image via

* from commentary on Ephesians 5:19, a parallel passage to Col. 3:16

Saturday, October 22, 2011

On Singing Psalms

Did you know the Psalms are actually songs? Of course you did. Anyone who's spent any time at all in Sunday School knows that. But have you ever really stopped to think about what that means?  I've had that piece of information stored in my cranium for decades, but never really gave it much thought. I still tend to think of the Psalms as the poems that I was assigned to memorize when I was a kid, or as the words they taught us to chant in the Lutheran church of my childhood. Though they are lovely, when I read them I almost never think of them as music, and, since I'm not a very musical person, I've honestly never really thought it mattered one way or the other.

That changed this past Sunday. Our pastor began his sermon, the latest in a series on the church,  with a discussion of Psalm 118. He explained that it was originally written as a festival song, most likely for the Festival of Booths, and that it was sung responsively. The crowd gathered at the Temple to worship. The song-leader sang his part, and, from memory, the people sang their response. One of the points he was leading up to was that when verses from this and other Psalms are referred to in the New Testament, the Jewish audience would have immediately recognized the allusion and make the connection to the Psalm it was quoted from along with its context. 

So, for instance, when Jesus made his triumphal entry into Jerusalem riding on a donkey and the crowd burst into cheers, it was one of the response portions of Psalm 118 from which they drew their words of praise:

"Save us, we pray, O LORD!
O LORD, we pray, give us success!
Blessed is he who comes in the name of the LORD!
We bless you from the house of the LORD."
Ps. 118: 25-26

And again, when Jesus and the Apostles Peter and Paul made reference to "the cornerstone", they were alluding to another responsive portion of Psalm 118:

"The stone that the builders rejected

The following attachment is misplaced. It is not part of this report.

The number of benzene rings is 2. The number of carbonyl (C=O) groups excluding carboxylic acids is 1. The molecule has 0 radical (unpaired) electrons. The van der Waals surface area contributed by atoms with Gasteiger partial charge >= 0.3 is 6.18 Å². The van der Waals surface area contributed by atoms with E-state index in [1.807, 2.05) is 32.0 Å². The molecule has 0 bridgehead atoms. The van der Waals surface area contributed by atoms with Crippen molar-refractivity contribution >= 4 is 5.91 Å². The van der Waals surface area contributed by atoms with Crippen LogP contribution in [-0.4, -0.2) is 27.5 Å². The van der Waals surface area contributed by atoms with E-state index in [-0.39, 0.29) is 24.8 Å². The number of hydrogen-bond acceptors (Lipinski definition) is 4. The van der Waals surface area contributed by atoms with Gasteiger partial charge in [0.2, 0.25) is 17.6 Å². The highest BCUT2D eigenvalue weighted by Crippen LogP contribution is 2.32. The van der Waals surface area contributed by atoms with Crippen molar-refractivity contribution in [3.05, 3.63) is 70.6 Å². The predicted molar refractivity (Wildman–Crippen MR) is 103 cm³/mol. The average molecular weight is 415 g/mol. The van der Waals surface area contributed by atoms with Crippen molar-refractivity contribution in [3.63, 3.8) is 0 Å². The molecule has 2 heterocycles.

has become the cornerstone.
This is the LORD's doing;
it is marvelous in our eyes."
Ps. 118:22-23

The pastor's point was that the use of the word "cornerstone" or statements such as "Blessed is he who comes in the name of the Lord" were a kind of shorthand that any Jews in the audience would immediately recognize. When they heard these words their thoughts went directly to the psalm they were drawn from. In other words, these were songs and the people knew the lyrics.

Unlike us, these folks didn't have radios playing everywhere in the background. They had the Psalms. This was their music. The Psalms were the soundtrack of their lives and their history, the songs of their faith, the songs of their nation, the reminders of their greatest triumphs and their deepest sorrows. The Psalms were the vehicle that carried the promises of God and the record of His faithfulness from one generation to the next. It is likely that Psalm 118 was to them something like what "God Bless America" is to us - an anthem of God and country and hope. They knew the words; they knew the music; and their hearts swelled with emotion with every word. When someone began a line, they could finish it. When it was quoted, they knew exactly what was being alluding to and what was being implied. 

What a rich treasury the Psalms were to Israel! How blessed they were to have words inspired by God committed to memory in such a way, to have such a common musical and scriptural heritage to draw from. How precious it must have been to hear a word from the lips of Christ or his apostles and know immediately the ancient words of prophecy to which it referred. What a tragedy it is that I do not know these songs, that they aren't imbedded in my heart, filling my mind, and ready to spring from my lips! What a waste it is that the modern church has not taken hold of such a glorious tradition. A few people in recent years have set a few of the psalms to music again in lovely and memorable ways, but only so very few. How sad it is that our English translations lend themselves so poorly to song, and that we American Christians are so little committed to finding ways to sing them. I hope and pray this will change.
"Let the word of Christ dwell in you richly, teaching and admonishing one another in all wisdom, singing psalms and hymns and spiritual songs, with thankfulness in your hearts to God." Col. 3:16

Monday, October 17, 2011

The Idea of You

or the Idea of You
by Laurie Mathers
Just a minute,
I'm reading about You

Wait a second,
I'm talking about You

Hold on,
I'm writing about You

Be right there,
I'm debating about You

Maybe tomorrow
I'll have time for you

You're so important to me.
Oh how I love You!